By Michael Mandeville ’11
When the Summit began this year, I had this feeling people had some idea what they were getting into.
Corrupt corporations and the exploitation of workers was something students were not completely naïve to. We were aware that there were problem with companies like Nike, but it never bothered us to the point where we inconvenienced ourselves over it.
The point is we were faintly aware of the problems.
Then Brophy started to throw globalization in our faces with this most recent Summit. Now this was not the first time I had the term thrown at me.
Last semester in my Gospels in Action course, Deacon Joseph Stickney spent a fair part of the class lecturing about Caritas in Veritate, an encyclical that actualized for us the theory of globalization as it applies to the development of future economies and cultures.
So I was decently versed in the subject, but I remained curious to see what else the Summit would provide for students.
And so it began, the installation in the mall went up, the talk around school began to echo the Summit and the daily schedules became a mystery, making Mr. Tom Danforth cry.
The title “Room at the Table” really embodied all focuses of this Summit, and this became obvious as soon as the opening Mass and first assembly led by Fr. Doug Marcouiller S.J. He outlined the consideration for the dignity of individuals that would be necessary to thrive in a globalizing world while maintaining moral standards, and this was exactly how the Summit should have kicked off.
Though we had speakers who examined the application of moral economics and ways to create flourishing businesses, I personally believe it is our responsibility as humans to fix the problems people are currently facing.
Though it may not seem to be in our direct control as consumers to influence the working conditions and wages of laborers, for example the problems with Nike in Indonesia (among other countries), we can do more than we think.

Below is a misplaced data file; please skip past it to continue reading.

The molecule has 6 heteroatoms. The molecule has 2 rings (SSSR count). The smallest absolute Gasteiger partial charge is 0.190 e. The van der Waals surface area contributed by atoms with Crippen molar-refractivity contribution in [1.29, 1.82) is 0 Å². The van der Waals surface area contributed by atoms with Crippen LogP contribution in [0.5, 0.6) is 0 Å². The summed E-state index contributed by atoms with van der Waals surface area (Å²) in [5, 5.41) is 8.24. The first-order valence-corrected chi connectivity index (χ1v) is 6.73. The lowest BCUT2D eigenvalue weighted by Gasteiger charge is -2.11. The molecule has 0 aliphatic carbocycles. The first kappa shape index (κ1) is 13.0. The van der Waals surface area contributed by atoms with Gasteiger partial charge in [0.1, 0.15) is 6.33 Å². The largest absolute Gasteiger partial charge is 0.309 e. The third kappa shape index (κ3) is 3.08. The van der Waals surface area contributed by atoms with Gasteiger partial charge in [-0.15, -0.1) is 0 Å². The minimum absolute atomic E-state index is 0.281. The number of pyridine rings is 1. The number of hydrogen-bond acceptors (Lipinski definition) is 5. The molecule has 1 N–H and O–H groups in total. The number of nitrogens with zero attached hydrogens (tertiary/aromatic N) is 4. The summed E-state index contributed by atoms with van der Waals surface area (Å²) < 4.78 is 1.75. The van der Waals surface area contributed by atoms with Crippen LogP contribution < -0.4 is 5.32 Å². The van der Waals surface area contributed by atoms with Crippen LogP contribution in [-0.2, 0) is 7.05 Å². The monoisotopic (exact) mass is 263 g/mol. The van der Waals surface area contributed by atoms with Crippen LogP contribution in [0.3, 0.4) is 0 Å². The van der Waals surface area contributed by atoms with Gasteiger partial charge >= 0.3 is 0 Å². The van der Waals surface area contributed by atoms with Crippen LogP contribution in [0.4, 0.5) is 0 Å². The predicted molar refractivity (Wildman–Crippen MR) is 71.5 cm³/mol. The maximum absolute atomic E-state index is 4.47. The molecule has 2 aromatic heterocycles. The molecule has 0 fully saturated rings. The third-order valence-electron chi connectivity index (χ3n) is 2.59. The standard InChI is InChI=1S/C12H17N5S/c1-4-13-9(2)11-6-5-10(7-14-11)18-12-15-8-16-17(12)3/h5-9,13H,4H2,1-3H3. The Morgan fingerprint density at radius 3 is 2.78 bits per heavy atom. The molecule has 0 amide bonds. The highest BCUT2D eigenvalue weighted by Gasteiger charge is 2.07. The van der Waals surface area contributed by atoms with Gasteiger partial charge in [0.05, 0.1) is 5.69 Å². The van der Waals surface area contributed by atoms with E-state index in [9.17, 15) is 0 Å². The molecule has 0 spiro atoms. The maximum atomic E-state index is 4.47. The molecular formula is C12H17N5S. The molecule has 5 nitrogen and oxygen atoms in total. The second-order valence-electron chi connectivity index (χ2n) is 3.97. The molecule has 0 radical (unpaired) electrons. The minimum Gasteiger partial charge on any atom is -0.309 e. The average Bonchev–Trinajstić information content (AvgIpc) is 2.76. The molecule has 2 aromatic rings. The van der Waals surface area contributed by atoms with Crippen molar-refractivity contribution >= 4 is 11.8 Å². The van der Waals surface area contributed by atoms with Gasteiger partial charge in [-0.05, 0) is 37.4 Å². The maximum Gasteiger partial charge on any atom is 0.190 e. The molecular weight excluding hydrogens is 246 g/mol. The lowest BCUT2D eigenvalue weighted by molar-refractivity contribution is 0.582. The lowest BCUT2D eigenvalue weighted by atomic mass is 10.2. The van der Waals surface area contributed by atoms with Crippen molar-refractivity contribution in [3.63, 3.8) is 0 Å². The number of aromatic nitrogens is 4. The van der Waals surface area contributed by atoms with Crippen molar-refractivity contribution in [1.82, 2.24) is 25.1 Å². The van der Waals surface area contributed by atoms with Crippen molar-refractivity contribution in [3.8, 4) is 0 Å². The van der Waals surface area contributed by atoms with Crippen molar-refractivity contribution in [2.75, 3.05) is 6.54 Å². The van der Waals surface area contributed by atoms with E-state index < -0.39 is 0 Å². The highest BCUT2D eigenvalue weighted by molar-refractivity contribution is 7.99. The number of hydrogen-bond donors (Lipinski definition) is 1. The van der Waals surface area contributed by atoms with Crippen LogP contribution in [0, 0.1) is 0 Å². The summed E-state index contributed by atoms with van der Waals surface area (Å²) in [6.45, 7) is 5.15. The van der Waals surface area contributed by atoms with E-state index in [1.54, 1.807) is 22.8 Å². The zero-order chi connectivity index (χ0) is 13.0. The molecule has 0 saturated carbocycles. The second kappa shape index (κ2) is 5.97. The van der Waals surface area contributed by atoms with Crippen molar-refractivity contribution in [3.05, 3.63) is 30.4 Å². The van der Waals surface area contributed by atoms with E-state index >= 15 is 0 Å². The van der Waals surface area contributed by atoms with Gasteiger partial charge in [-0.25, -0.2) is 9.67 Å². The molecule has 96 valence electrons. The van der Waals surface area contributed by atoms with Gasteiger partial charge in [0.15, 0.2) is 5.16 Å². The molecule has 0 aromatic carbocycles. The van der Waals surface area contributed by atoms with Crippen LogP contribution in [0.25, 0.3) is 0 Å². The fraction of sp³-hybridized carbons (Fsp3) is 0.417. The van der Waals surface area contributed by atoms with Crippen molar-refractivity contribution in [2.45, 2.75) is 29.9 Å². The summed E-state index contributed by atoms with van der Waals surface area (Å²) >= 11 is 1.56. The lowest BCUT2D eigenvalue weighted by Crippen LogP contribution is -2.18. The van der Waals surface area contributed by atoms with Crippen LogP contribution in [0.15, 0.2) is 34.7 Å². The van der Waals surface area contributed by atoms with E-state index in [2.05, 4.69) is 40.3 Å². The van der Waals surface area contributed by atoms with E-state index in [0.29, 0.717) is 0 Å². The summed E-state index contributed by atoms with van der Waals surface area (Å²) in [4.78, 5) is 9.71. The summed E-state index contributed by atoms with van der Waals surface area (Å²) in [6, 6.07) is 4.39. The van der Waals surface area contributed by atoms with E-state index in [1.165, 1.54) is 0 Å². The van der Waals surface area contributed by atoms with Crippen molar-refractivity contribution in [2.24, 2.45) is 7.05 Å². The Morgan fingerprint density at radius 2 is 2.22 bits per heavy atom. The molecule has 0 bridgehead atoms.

Jim Keady of “Behind the Swoosh,” which is a short documentary about Nike’s inhumane conditions for its workers, provided many solutions during his presentation for students, and more importantly the results of these efforts to create a better environment for its work force.
We can write to the executives of corporations, pressuring them to change their policies, or stop buying products made by corrupt companies.
Like the issue with women and the abuse of their dignities they had to undergo in order to receive their monthly days off that Keedy explained, other problems can be fixed.
That is just one area in which we can take action. But it is only the beginning of our responsibility.
There is question whether or not people should be affected by the problems exploited laborers face, and without a doubt I believe it is necessary that we are affected in order to create change.
I don’t understand why people believe as consumers they should not be giving anything up that inconveniences or eliminates unnecessary amenities in their lives.
It is our willingness to put the reality of iconic corporations and their misdoings to the back of our minds that has allowed these companies to completely succeed their own way.
We must be willing as people to fight for others’ rights, not just ours.
If the price of a $100 pair of shoes is raised by 10 percent, so be it—we shouldn’t be buying such expensive foot-ware in the first place if the economy is on our mind.
It could be that the extra 10 percent helps buy one worker necessities that cannot be fulfilled by his or her lousy wage, which should be enough satisfaction.
It is not just reform that is needed, it is a modification of the modern principle of society.
Start with Nike, then we can move onto Coca Cola, then to Dole then Addidas.
The process for students should begin now, and I know that Brophy students are not just aware of the problems but creating solutions while fighting against the immorality of certain corporations.
So it is in your hands as well as mine.
This is our future, a future where we should work for others, and no longer ourselves.